“The government is scared because the domestic contradictions are growing,” Michael said. “Once you study Marxism, you know real socialism and China’s so-called socialism with Chinese characteristics are two different things. They sell fascism as socialism, like a street vendor passes off dog meat as lamb.”
Sprawling behind large gates made of vermilion-painted wood and curved tiles, Peking University’s campus in northwest Beijing has been, for a century, home to China’s intellectual vanguard and future leaders, its troublemakers and its revolutionaries.
A young Mao Zedong found Marxist-Leninism when he worked in the campus library. Peking University’s students marched in the May 4, 1919, protests against Western colonialism, a seminal moment in Chinese political activism. The same school led the occupation of Tiananmen Square, 30 years ago in 1989, before the government sent in soldiers and tanks, killing hundreds, perhaps far more.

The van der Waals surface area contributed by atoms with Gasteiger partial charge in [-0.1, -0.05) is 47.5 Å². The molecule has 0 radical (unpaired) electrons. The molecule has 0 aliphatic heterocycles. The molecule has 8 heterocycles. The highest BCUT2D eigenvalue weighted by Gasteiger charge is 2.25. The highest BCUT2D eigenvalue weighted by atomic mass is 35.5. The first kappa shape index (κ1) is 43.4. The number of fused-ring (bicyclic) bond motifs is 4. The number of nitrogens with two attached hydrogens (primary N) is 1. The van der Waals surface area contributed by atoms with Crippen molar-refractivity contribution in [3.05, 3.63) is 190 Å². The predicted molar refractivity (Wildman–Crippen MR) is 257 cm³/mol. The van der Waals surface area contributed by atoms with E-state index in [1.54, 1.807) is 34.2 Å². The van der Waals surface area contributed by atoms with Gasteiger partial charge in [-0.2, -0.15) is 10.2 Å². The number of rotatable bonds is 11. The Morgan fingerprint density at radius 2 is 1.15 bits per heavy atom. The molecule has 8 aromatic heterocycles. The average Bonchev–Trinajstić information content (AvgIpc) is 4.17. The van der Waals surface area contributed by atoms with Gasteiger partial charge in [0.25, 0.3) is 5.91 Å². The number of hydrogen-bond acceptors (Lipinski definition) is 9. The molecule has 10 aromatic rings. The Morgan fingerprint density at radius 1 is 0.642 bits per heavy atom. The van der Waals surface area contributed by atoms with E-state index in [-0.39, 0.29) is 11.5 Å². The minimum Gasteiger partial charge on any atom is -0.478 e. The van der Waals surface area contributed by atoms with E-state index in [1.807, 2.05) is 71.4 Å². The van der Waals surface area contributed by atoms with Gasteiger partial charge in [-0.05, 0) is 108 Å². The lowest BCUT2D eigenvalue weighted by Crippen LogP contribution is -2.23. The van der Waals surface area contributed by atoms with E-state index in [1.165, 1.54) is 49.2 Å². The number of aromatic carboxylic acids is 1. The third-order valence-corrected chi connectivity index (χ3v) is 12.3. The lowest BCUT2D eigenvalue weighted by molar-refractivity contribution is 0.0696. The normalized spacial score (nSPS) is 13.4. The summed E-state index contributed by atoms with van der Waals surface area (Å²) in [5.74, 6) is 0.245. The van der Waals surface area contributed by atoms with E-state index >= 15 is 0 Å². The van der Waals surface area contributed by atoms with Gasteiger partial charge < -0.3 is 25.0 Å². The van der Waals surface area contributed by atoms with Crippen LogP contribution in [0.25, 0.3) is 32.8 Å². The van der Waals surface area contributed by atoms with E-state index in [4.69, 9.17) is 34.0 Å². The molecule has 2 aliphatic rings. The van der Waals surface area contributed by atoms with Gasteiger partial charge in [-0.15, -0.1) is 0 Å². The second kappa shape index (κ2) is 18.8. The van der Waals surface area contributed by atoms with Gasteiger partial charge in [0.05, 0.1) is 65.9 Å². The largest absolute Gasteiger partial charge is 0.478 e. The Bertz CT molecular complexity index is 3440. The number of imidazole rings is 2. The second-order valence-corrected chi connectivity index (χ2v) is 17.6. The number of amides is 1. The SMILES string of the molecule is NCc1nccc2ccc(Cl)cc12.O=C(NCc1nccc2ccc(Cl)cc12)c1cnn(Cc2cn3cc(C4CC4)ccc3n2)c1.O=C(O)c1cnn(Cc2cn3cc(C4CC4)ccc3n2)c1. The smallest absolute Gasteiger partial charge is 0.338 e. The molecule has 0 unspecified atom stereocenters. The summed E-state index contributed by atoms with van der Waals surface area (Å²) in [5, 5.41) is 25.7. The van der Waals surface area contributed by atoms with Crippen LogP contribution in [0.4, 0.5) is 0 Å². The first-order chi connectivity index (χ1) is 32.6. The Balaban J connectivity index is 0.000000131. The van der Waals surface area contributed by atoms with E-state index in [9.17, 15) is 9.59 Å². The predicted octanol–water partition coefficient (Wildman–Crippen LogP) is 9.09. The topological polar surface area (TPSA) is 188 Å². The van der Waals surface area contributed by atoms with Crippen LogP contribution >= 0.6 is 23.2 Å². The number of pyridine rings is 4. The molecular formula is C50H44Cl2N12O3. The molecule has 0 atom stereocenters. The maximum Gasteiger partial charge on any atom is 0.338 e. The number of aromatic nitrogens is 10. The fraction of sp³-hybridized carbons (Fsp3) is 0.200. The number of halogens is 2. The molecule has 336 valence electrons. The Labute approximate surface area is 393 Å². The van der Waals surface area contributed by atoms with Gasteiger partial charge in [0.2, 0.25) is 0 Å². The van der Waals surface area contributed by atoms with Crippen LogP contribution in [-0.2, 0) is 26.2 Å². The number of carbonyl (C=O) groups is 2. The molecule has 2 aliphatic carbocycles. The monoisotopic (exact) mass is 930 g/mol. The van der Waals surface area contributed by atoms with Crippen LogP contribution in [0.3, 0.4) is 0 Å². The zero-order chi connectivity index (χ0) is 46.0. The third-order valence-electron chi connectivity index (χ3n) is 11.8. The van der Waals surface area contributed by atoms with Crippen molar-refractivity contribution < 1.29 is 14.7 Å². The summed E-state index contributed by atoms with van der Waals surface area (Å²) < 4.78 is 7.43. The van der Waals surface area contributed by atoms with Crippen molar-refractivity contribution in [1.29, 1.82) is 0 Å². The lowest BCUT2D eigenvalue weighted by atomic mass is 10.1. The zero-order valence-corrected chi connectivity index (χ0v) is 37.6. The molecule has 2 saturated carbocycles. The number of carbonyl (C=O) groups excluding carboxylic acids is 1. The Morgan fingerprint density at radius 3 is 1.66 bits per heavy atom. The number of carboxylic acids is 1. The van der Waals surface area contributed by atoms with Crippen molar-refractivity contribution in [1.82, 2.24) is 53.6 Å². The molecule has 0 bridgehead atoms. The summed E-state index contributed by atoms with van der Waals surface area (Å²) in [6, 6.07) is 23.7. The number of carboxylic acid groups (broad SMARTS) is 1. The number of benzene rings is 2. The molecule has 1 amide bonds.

As China promoted dizzying free-market reforms in the 1990s, some Peking University students cut the other direction.
The Marxist association was formed in 2000 by students concerned about the economic dislocation and inequality already percolating around them.
In the years that followed, the students would travel weekly to textile and electronics factories in Beijing’s outskirts. They joined assembly lines and slept and ate in dormitories to taste life at the foot of society.
For many, it was an ideological crucible.
A Marxist student who asked to be identified as Lucy worked at a print factory moving books and applying labels in southeast Beijing. She spent 12-hour shifts doing repetitive motions thousands of times, until her back was sore and her legs numb.
She was lucky she didn’t have to provide for a family on the $300- to $450-a-month salaries like the workers beside her, she said.
“But it was precisely the experiencing and understanding of workers’ lives that put you on the path of actually practicing Marxism,” she said. “That painful suffering is the daily existence for 300 million Chinese.”